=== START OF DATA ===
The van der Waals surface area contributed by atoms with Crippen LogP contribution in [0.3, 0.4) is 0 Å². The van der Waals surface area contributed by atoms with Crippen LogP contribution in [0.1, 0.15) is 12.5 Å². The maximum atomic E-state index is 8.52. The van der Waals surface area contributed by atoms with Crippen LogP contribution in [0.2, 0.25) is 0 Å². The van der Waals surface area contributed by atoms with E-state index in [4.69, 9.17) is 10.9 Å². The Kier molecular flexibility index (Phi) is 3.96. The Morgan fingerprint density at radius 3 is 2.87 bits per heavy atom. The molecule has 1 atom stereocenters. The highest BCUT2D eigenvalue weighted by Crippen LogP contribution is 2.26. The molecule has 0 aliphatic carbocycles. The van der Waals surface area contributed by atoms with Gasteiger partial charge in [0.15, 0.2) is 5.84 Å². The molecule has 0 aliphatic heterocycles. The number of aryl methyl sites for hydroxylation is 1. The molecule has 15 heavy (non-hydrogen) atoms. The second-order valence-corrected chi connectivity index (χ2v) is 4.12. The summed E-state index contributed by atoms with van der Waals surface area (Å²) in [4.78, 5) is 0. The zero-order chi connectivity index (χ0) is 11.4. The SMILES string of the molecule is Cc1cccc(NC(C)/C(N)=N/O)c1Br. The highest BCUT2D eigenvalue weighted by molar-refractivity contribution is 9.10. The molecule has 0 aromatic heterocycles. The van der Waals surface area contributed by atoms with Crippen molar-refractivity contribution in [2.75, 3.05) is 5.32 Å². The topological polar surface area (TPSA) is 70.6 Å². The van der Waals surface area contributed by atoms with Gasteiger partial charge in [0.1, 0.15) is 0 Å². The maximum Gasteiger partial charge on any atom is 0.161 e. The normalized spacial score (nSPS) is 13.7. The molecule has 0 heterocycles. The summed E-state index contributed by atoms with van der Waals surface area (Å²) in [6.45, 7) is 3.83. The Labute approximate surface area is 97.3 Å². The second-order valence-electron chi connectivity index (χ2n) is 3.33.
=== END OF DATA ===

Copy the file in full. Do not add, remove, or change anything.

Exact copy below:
The van der Waals surface area contributed by atoms with Crippen LogP contribution in [0.3, 0.4) is 0 Å². The van der Waals surface area contributed by atoms with Crippen LogP contribution in [0.1, 0.15) is 12.5 Å². The maximum atomic E-state index is 8.52. The van der Waals surface area contributed by atoms with Crippen LogP contribution in [0.2, 0.25) is 0 Å². The van der Waals surface area contributed by atoms with E-state index in [4.69, 9.17) is 10.9 Å². The Kier molecular flexibility index (Phi) is 3.96. The Morgan fingerprint density at radius 3 is 2.87 bits per heavy atom. The molecule has 1 atom stereocenters. The highest BCUT2D eigenvalue weighted by Crippen LogP contribution is 2.26. The molecule has 0 aliphatic carbocycles. The van der Waals surface area contributed by atoms with Gasteiger partial charge in [0.15, 0.2) is 5.84 Å². The molecule has 0 aliphatic heterocycles. The number of aryl methyl sites for hydroxylation is 1. The molecule has 15 heavy (non-hydrogen) atoms. The second-order valence-corrected chi connectivity index (χ2v) is 4.12. The summed E-state index contributed by atoms with van der Waals surface area (Å²) in [4.78, 5) is 0. The zero-order chi connectivity index (χ0) is 11.4. The SMILES string of the molecule is Cc1cccc(NC(C)/C(N)=N/O)c1Br. The highest BCUT2D eigenvalue weighted by molar-refractivity contribution is 9.10. The molecule has 0 aromatic heterocycles. The van der Waals surface area contributed by atoms with Crippen molar-refractivity contribution in [2.75, 3.05) is 5.32 Å². The topological polar surface area (TPSA) is 70.6 Å². The van der Waals surface area contributed by atoms with Gasteiger partial charge in [0.1, 0.15) is 0 Å². The maximum Gasteiger partial charge on any atom is 0.161 e. The normalized spacial score (nSPS) is 13.7. The molecule has 0 heterocycles. The summed E-state index contributed by atoms with van der Waals surface area (Å²) in [6.45, 7) is 3.83. The Labute approximate surface area is 97.3 Å². The second-order valence-electron chi connectivity index (χ2n) is 3.33.